“For those of us that grew up going out into the wilds of the world…we got into our souls a sense of beauty.”
Last weekend I attended, with many hundreds of others, the memorial service for the great conservationist Douglas Tompkins, a man I was privileged to know and admire. The vast hall at Fort Mason in San Francisco where the event took place was filled with enormous posters of the many spectacular places in Patagonia that Doug was instrumental in protecting. It struck me as unusual to attend what felt like a Bay Area progressive gathering adorned so prominently with so many beautiful pictures.
In addition to many personal stories and tributes, a number of the speakers in the two-hour service mentioned Doug’s deep appreciation for the importance of beauty. One speaker, Jerry Mander, even described how Doug advocated for having beauty be a protected resource just as vital as clean air and water.
It was very stirring for me, as a painter of Nature, to sit surrounded by that extraordinary collection of Bay Area environmentalists and activists and hear so much talk of beauty, inspired by a luminary like Douglas Tomkins. I thought about my mentor Ciel Bergman who wrote in her exquisite 2004 catalogue essay titled “Blood, Milk and Water”:
“As a painter I submit that the taboo against beauty is one of the major signifiers at the root of many of the problems and fractures in our modern societies, and that the abandonment of what we call beauty has allowed us on an unconscious level to disregard and destroy for everyone that which existed in such abundant, dazzling display in the natural world of our progenitors. Until we integrate deep beauty into our lives we will be unable to accord to each other – individually or as nations, to the other species with whom we share this earth or to the precious patches of remaining wilderness – the required respectful reverence necessary for our survival…Today, having created a menacing imbalance, we live in an inherited model of Nature and Culture being almost opposites. This model is toxic, dysfunctional and delusional, and we are now witnessing its dark effects…Beauty is not, as we thought, a superficial subject; its very presence, and the implications of its presence, run deep into our very continued existence…oxygen is to body as beauty is to soul.”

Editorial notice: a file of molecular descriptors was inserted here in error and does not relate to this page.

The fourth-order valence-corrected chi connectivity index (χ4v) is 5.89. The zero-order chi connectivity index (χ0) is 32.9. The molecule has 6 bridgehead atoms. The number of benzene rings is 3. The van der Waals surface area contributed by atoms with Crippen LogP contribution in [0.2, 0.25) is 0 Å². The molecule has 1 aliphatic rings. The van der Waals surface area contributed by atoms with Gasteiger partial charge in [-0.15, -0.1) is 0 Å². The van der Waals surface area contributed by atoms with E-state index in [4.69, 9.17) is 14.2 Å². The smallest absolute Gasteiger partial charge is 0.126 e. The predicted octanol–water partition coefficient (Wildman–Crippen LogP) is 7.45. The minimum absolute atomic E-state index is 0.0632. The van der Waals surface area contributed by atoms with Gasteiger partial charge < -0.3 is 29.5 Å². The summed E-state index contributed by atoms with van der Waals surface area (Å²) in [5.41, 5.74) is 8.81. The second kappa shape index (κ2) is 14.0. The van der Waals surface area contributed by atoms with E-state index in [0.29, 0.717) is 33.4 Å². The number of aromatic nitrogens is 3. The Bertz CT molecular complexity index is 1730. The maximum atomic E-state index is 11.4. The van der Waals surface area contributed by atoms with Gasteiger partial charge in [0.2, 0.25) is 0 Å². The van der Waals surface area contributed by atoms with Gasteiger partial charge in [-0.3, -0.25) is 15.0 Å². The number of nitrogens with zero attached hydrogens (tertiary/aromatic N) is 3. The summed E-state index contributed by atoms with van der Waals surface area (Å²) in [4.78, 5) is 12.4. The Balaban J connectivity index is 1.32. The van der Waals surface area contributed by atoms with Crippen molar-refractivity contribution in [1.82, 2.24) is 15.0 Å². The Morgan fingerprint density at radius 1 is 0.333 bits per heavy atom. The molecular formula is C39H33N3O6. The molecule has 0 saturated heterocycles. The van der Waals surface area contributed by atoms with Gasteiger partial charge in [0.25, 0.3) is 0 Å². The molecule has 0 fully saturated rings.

Over the last twenty years, as a painter of nature surrounded by activists, I have often wondered how beauty fit into the activist agenda in the 21st century. I see a lot of great political art in Bay Area activist circles that aims at consciousness-raising, influencing opinions or supporting causes. In the political set, one always encounters a vibrant subculture of cartoons, satire and comedy as well and powerful dramas and documentaries, and hard hitting poetry and prose. This is, of course, all good. But what about pure and simple beauty? Do we still remember and honor beauty?
Doug Tompkins was a pilot and adventurer and traversed some of the grandest landscapes on the planet. The beauty in these places is epic, cinematic, unsurpassed. But only local people and the privileged few can see those vistas. For most of us, beauty is a quiet matter, a local affair, and yet it is always nearby, as if waiting for us.
I believe we are all able to recognize beauty if given the chance. It is our birthright. Any child will marvel at a flower, even if it is a dandelion growing up through concrete or the intricate powdered miracle of a green beatle scurrying across a vacant lot. Beauty only asks for our attention, and then when we sit at her feet, we are given the gift of a pause. We are ushered into stillness and we reflect. We naturally become relaxed and introspective. Beauty leads us to our conscience and reminds us of everything we most need to remember. It affirms our full participation even as it humbles and tempers us.
Doug Tompkins, Ciel Bergman and other great souls see how integral our sense of beauty is to our sense of our place in the great web of life. And if we lose this sense, and can no longer appreciate beauty, we will not survive for much longer. I also believe this is true.
We have a long journey back to a time when beauty was valued as much as the air and water. It’s an uphill climb, but we need to start walking now.